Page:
Last week, The Hollywood Reporter announced that it would cease its annual ranking of Hollywood’s 100 Power Women in Entertainment after 23 years. Last year, Anne Sweeney, president of Disney/ABC Television Group, graced the cover. The year before that, Oprah represented the powerful women in Hollywood. The list has had a broad range — from women such as actress Jennifer Lawrence, whose net worth is $60 million, to 29-year old movie producer Megan Ellison of Annapurna Pictures, who produced films such as Foxcatcher and American Hustle. Janice Min, THR’s editor-in-chief, said the main reason for the change is that the list “pits the town’s most impressive females against one another.” She describes circumstances where women have ended up publicly crying because of their ranking, and an Entourage episode inspired by the ranking wherein a female talent agent “strives and connives to up her ranking.” So, after all these years, THR and its sisterly music publication Billboard, which Min also heads, will no longer be honoring women by indexes and lists. Instead, the women will be featured in the same list as the men in THR’s annual top 100 Power Players.
I must admit that indexing the “Top 100 Women in Entertainment” seems a little archaic and crude in terms of diction, but I believe it is well-meant and, ultimately, much needed. The removal of such a list erases the idea that we are still desperately in need of progress and have a long way to go until it may be achieved. The removal of such a list may perpetuate the idea that equality for all has been achieved or is no longer an issue. Furthermore, it pits the women against the men once more, and probably — because of the unchanging status of Hollywood as male-dominated — will feature and celebrate fewer women, simply because of the ratio of successful women to men. So once more, we will have an imbalance of gender within the industry, despite the fact that THR is attempting to promote equality and respect.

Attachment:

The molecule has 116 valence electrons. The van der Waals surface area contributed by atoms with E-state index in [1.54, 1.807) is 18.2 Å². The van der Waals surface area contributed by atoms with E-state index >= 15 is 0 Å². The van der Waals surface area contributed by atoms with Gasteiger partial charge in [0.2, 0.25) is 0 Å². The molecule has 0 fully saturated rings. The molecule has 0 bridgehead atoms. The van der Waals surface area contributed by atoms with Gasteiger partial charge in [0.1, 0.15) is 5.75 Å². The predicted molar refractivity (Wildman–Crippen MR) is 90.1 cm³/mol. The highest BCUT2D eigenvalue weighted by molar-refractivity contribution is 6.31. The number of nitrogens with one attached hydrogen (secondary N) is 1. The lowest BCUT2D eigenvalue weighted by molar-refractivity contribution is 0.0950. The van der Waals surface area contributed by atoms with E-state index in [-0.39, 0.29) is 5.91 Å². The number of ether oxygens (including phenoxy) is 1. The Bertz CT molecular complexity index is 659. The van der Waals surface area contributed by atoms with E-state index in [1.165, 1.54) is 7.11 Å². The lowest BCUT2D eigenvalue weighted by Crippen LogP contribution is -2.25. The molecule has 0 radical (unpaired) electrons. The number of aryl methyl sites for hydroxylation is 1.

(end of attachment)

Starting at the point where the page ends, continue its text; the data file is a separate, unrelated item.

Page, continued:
But I think the true problem lies not with cataloguing the women, but rather the larger issue at hand, which has to do, in part, with the way women treat other women. Last week, The Hollywood Reporter dedicated an entire issue to beauty — the same very week, in fact, it announced the end of its Women in Entertainment rankings. The Beauty Issue featured dozens of articles on various hair stylists, makeup artists and every beauty guru in between who turns Hollywood’s celebrities into the best looking versions of themselves. The same celebrities who grace the cover of fashion and lifestyle magazines, and create such intense standards by which every “normal” — and by that, I mean, non-famous — woman compares herself to at some point in her life. In this paradox, the Power Women issue was scorned, but the Beauty Issue continued. This perpetuates and venerates these standards, celebrating the beauticians’ work that makes the already pretty perfect into the unattainable. Information that Reese Witherspoon uses three different blushes or that L.A. has seen a “lunchtime botox boom” is not realistic or helpful for everyday working women or students.
I’m not arguing that the Beauty Issue should be removed as well — I feel that would add me to the gang of internet bullies who finds fault with every little thing and perpetuates the fear of ridicule or shame in others. I understand that beauty is important, as it is a $62 billion industry. Rather, I find it odd that THR has decided to remove one institution that celebrates women and purportedly might create an environment of competition between women, while continuing another that, yes, celebrates, but also distresses women. This creates an unhealthy mentality that makes women feel lesser because they don’t look like that gorgeous movie star on the cover.
I think, as an alternative to “listing” women by number, they should have a general list that features phenomenal, powerful women in no particular order. That way the women wouldn’t feel as if they were less or more than others, and it would be less of a competition and more fully a communal celebration in all sense of the word. At the end of her editorial addressing why she feels that the list should be disbanded, Min mentions that the Latin origin of the word compete is “competere” which means “to come together.”
Removing the numbers but keeping the institution would further promote the success, influence and potential of women in the industry while removing the possible viciousness of the concept. Ultimately, THR’s actions, though well-meaning, are misguided and may prove to hinder the positive movement in women’s equality in the long run.
Minnie Schedeen is a junior majoring in cinematic arts and critical studies. Her column, “Film Fatale,” runs every Tuesday.